Last fall, I posted my sleeplessness woes on The Huffington Post as part of the Freshman 8. I made the goal for myself to work on my sleep habits and try to reduce the number of nights I spent tossing and turning, praying for sleep to come. Well, it's been nine months and you know what I've learned? Sleep takes practice.
"What? That's crazy, sleep is a natural process, you don't have to work at it." This was my initial response after reading other bloggers' posts and perusing the Google results when I searched for "how to sleep better." While it may not be the most eloquent statement I've ever typed into a search bar, it was true that I didn't just want to get more sleep, I wanted to get quality sleep -- better sleep. What I learned was that I need to prepare myself for sleep, both physically and mentally.
The first step I took in my quest for a good night's rest was to set a bedtime and stick to it. While this initially brought me back to the elementary school days of arguing with my parents to let me stay up "just five minutes more," it made a huge difference in adding precious hours to my sleep cycle. I gave myself a 60-minute window each night during which I would stop what I was doing and go to bed. After a few weeks, my body got used to this routine at a certain time, and automatically got into "sleep mode" each night. This also had the fringe benefit of improving my time management skills by giving me a set deadline when I would stop working.
The next step was to make my environment more conducive to a good night's sleep. At the time, I lived in a dorm so I couldn't make huge changes to the room, but I was fortunate enough to have a single so there were no roommate schedules to work around. I tried to rid my bed and its surrounding area of distractions and dedicate it only to sleep. I moved my laptop from my nightstand to my desk and began using a lamp instead of a bright overhead fluorescent light. I also moved my phone charger out of reach of my bed so that I would not be tempted to constantly respond to texts or check my email. The goal was that once I was in bed, I was able to focus on sleep and sleep alone.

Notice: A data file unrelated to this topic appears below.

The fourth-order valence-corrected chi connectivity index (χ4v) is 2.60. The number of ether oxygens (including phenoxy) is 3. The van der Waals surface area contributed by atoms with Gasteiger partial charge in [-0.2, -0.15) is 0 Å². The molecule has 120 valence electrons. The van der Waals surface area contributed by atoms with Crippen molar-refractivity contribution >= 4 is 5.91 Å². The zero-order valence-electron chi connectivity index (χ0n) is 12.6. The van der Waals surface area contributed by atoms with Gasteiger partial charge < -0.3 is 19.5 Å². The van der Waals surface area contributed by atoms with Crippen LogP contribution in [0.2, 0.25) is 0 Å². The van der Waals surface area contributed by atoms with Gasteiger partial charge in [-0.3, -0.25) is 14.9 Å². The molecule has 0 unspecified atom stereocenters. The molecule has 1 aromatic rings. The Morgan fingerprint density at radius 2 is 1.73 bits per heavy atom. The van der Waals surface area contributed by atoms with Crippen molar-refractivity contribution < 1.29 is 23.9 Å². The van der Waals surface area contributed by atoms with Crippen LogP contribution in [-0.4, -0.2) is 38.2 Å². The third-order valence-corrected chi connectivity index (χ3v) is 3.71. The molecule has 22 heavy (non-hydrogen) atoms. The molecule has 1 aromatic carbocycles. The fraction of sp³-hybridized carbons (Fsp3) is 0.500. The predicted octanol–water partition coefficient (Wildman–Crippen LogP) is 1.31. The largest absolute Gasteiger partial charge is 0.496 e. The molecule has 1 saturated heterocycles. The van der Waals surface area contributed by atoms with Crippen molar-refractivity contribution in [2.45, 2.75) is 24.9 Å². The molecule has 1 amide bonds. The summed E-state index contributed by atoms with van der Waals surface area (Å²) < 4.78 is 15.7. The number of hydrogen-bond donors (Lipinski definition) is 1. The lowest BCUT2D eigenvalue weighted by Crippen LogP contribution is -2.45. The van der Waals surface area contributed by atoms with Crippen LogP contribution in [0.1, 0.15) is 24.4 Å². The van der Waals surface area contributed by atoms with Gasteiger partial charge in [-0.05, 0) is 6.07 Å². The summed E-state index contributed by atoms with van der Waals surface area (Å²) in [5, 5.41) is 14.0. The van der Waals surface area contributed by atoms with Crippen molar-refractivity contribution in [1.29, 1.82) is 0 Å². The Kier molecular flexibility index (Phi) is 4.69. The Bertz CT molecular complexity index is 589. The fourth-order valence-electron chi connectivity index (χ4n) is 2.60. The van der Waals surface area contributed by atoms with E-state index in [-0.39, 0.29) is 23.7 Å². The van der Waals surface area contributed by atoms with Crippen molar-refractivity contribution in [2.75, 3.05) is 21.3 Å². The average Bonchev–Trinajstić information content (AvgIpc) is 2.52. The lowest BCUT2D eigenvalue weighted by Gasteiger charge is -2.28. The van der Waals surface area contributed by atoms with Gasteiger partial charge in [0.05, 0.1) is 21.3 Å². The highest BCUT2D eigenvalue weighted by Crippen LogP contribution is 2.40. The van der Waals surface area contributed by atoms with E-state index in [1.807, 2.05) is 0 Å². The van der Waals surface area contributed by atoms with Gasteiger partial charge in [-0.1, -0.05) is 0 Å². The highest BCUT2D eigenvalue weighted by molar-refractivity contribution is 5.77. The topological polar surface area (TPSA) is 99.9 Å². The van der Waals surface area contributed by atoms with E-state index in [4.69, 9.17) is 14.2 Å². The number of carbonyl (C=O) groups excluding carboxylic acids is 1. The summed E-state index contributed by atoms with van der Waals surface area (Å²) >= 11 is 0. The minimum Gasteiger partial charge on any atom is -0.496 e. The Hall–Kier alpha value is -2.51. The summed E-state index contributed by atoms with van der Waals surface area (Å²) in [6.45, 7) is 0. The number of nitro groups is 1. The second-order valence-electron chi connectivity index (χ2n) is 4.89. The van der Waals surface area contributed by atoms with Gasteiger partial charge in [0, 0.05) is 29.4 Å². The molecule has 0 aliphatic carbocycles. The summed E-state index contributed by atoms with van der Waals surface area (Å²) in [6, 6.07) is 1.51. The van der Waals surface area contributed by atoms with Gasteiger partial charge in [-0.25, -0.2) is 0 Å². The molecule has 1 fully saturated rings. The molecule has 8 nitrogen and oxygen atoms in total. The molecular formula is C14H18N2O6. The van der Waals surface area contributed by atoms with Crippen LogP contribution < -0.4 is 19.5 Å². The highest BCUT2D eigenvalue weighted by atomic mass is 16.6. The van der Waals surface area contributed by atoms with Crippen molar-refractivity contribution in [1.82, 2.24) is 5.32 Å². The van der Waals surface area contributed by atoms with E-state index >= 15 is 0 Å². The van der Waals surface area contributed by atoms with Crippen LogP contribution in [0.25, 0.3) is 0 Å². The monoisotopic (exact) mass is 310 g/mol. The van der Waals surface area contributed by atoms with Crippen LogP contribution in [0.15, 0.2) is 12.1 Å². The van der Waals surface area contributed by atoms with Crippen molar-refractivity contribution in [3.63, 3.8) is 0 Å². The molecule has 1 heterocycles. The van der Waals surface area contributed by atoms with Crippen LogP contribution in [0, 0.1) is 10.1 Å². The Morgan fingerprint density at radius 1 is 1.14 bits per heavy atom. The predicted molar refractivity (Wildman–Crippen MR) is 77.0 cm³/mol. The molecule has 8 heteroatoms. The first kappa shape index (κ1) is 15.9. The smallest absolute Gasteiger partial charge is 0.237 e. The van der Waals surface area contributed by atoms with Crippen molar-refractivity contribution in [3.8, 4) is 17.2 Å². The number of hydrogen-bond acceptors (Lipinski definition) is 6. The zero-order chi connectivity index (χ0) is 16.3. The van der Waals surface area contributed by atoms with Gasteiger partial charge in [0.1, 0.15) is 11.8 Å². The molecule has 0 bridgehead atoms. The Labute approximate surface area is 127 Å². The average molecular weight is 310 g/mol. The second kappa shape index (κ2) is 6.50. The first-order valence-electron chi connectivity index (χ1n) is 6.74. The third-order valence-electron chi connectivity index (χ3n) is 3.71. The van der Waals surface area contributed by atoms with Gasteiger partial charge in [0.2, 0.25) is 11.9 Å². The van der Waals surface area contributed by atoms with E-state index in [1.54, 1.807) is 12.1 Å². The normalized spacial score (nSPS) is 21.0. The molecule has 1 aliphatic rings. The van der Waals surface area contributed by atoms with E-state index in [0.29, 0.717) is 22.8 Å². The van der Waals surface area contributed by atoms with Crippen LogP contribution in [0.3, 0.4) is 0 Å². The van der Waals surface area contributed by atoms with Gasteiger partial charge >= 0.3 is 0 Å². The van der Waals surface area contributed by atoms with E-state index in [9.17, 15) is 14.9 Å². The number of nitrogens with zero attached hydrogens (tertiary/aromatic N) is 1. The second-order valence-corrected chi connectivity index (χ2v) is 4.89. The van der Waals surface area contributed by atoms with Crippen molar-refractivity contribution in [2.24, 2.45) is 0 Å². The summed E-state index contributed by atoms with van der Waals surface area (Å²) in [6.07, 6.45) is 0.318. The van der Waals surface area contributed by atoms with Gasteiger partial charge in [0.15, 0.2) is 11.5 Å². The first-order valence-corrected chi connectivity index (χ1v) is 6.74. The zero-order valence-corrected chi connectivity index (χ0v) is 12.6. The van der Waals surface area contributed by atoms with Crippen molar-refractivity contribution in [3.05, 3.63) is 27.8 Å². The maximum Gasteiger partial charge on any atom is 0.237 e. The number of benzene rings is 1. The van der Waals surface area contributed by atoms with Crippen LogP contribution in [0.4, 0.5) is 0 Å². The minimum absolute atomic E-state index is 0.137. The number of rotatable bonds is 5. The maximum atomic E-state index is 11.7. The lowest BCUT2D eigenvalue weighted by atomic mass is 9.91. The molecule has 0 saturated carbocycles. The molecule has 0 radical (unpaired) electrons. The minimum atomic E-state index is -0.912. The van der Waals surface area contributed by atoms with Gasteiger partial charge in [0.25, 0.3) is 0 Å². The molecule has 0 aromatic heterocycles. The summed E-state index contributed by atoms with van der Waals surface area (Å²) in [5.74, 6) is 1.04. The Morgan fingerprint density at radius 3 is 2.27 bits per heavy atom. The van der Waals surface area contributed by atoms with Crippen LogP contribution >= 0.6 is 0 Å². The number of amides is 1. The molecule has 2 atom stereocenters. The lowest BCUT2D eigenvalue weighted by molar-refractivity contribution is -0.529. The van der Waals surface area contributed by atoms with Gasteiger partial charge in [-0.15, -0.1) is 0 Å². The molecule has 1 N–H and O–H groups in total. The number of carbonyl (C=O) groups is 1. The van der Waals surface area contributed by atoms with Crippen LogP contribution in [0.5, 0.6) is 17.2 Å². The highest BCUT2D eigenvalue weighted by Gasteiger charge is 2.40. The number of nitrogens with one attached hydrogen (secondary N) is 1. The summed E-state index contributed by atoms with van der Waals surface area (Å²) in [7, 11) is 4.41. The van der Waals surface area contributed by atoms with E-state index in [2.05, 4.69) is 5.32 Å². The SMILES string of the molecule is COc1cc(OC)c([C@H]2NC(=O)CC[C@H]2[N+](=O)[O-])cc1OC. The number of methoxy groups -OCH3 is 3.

Finally, I stopped sleeping in. For me, this was a huge concession and one that I was not excited about. I savored my weekends as time that I could sleep until noon guilt-free. But I noticed that the later I woke up, the harder it was to get to sleep at night. In order for me to stick to my schedule, I had to sacrifice my afternoon wake-ups.
After committing to my new sleep habits, I began to see a huge change in only a few weeks. I was consistently getting a full eight hours of sleep. It was easier to wake up in the morning and I no longer needed that second cup of coffee mid-morning to get me through the day.
Now I'm on a mini summer vacation for three weeks before I start graduate school, and I've stuck to my sleep resolutions. Grad school will be a whole new adventure, but after seeing what an impact a full night of sleep had on my senior year of undergrad, I'm definitely going to continue to "sleep smart" this year.